By Guest Contributor So Yeon Kim*

 

“I have lived in South Korea as a ghost. I want to be acknowledged as a living person,” said Marina in her interview in Children That Exist but Don’t Exist. In contrast to her peers who were preparing for the college entrance exam, turning 18 did not mean one step towards her future; instead, it has been a cause of her anxiety. When she turns 19, she could get kicked out of South Korea where she was born, and be moved to Mongolia, the homeland of her parents but a foreign country to her. Marina is a stateless, undocumented migrant child in South Korea.

 

South Korea has seen a steady increase in the number of migrants that come to achieve the “Korean Dream” and migrants have become an integral part of the economy. South Korea also saw a deep increase in the number of asylum seekers since the implementation of its own domestic Refugee Act in 2013; 71,042 people have applied for refugee status in South Korea from 1994 to 2020, 93% of which have applied after 2013. They come from China, Kazakhstan, Russia, Pakistan, Egypt, Syria, Yemen, Ethiopia, Bangladesh, Myanmar, Vietnam, the Philippines, etcetera – basically from all over the world.

 

The number of refugee and migrant children also has increased exponentially, as many asylum seekers traveled as families and refugees and migrants gave birth in South Korea while waiting for the determination of their status. When parents lose or fail to acquire legal status, their children become undocumented. Children who are born to refugee and undocumented migrant parents effectively become stateless because the current South Korean Act on Registration of Family Relations limits birth registration to Korean citizens or foreigners with family ties to Korean citizens. South Korea also does not extend citizenship based on birth in the territory. The National Human Rights Commission of Korea estimates that there are about 20,000 undocumented refugee and migrant children in the country.

 

People may think that these children can get registered at the consulates or embassies of their parents’ countries of origin. However, such a request would be unreasonable because they fled from those very countries in fear of life-threatening persecution. Similarly, many migrant parents cannot register the birth of their children at the embassies because they risk forcible repatriation without valid passports. In some cases, the parents’ countries of origin simply do not have embassies or consulates stationed in South Korea.

 

Birth registration is a gateway to all basic services in South Korea. Children cannot open mobile phone accounts under their name, go on school trips, volunteer, go to concerts with their friends, make accounts on school websites, register for certificate tests, or apply to colleges. These children cannot afford to get sick or injured because that may result in expensive hospital bills. At the beginning of the pandemic, such individuals could not buy face masks or go to restaurants or cafes– all because they did not have birth certificates.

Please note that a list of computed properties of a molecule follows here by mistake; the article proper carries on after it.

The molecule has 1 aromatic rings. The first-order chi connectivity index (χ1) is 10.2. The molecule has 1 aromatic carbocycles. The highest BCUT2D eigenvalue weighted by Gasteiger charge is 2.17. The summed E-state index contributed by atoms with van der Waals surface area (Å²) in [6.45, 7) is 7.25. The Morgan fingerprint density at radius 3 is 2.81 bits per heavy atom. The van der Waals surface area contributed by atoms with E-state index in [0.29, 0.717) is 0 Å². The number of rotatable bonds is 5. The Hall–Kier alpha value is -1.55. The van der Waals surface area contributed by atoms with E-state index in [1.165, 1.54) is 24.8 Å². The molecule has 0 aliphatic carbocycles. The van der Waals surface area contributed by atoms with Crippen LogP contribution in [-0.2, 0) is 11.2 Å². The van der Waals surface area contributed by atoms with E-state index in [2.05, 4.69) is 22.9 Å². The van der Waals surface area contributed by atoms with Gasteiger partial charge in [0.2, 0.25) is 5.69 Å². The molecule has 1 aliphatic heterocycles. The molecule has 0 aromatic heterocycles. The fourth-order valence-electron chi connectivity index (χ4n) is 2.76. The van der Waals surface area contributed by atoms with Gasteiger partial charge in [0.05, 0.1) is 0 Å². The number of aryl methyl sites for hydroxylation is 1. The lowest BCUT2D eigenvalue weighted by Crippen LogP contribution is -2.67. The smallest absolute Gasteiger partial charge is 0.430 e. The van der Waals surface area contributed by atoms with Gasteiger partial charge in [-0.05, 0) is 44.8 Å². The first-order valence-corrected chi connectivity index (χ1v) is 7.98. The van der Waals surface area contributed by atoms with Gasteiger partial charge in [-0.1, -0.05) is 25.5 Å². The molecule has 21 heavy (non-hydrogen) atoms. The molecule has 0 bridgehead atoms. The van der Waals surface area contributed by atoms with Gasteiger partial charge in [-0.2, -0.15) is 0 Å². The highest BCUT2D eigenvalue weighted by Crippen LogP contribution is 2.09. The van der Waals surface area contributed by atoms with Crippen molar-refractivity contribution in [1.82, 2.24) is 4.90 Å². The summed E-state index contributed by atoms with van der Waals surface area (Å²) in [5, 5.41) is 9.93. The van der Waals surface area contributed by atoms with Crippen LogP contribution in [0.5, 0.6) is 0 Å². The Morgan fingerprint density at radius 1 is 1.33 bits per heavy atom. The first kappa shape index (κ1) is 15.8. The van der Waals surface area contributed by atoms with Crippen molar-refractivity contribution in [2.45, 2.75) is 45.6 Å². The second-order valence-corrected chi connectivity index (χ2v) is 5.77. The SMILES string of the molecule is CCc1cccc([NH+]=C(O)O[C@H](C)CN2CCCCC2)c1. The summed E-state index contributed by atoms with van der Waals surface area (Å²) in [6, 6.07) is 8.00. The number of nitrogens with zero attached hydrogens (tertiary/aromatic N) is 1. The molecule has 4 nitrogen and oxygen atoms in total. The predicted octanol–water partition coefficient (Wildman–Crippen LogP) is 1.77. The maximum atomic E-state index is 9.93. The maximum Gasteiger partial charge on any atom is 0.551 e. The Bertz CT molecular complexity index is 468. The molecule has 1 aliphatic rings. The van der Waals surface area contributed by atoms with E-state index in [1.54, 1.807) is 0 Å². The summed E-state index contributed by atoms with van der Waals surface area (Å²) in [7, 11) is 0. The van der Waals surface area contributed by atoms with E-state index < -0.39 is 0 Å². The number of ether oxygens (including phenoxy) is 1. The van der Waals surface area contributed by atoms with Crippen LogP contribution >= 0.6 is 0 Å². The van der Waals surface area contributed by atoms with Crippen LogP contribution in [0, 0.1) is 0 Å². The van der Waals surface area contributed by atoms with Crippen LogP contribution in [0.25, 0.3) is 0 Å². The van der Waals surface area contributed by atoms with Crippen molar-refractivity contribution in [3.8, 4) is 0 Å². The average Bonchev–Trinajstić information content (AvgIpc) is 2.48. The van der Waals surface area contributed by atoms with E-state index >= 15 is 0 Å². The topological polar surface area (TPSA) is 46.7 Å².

To alleviate the stateless status of refugee and migrant children, South Korea should systemize universal birth registration and require medical institutions to register the birth of the children regardless of their parents’ legal status or origins. Some argue that this would increase the administrative burden on health professionals. However, South Korea is obliged to register the birth of all children under Article 7 of the Convention on the Rights of the Child (CRC); administrative burden cannot be an excuse to not comply with this obligation. In its recent concluding observations, the Committee on the Rights of the Child also recommended the South Korean government ensure that all children within the territory are equally able to be registered at birth.

 

Furthermore, many other countries that also grant citizenship to their nationals only – such as Australia, New Zealand, Germany, Singapore, and Thailand – have adopted a two-tier approach that minimizes work for the health professionals while ensuring that all children are registered at birth. In this approach, hospitals report on the birth of the child, and the parents follow up with the rest of the birth registration process.

 

On April 19, 2021, the Ministry of Justice (MOJ) announced that they would grant conditional status to foreign children who were born in South Korea and have stayed in Korea for over 15 years. MOJ also proposed an amendment to the Act on Registration of Family Relations to require hospitals to report the birth of the child to the Health Insurance Review & Assessment Service. While these are big steps forward, they still fail to adequately protect the fundamental rights of refugee and migrant children.

 

South Korea should design a comprehensive approach to systemize universal birth registration. The international community should show solidarity for the implementation of universal birth registration by monitoring and providing guidance and support to South Korea to strive toward meeting the global target for Sustainable Development Goal 16.9: providing legal identity for all, including universal birth registration by 2030.

 

*So Yeon Kim is the current Human Rights Studies M.A. student at the Institute for the Study of Human Rights at Columbia University. Previously, she worked for UNHCR Korea Office, Refuge pNan, and Advocates for Public Interest Law to advocate for the rights of refugees in South Korea.

**Cover photo by Designer Hyewon Kwon.

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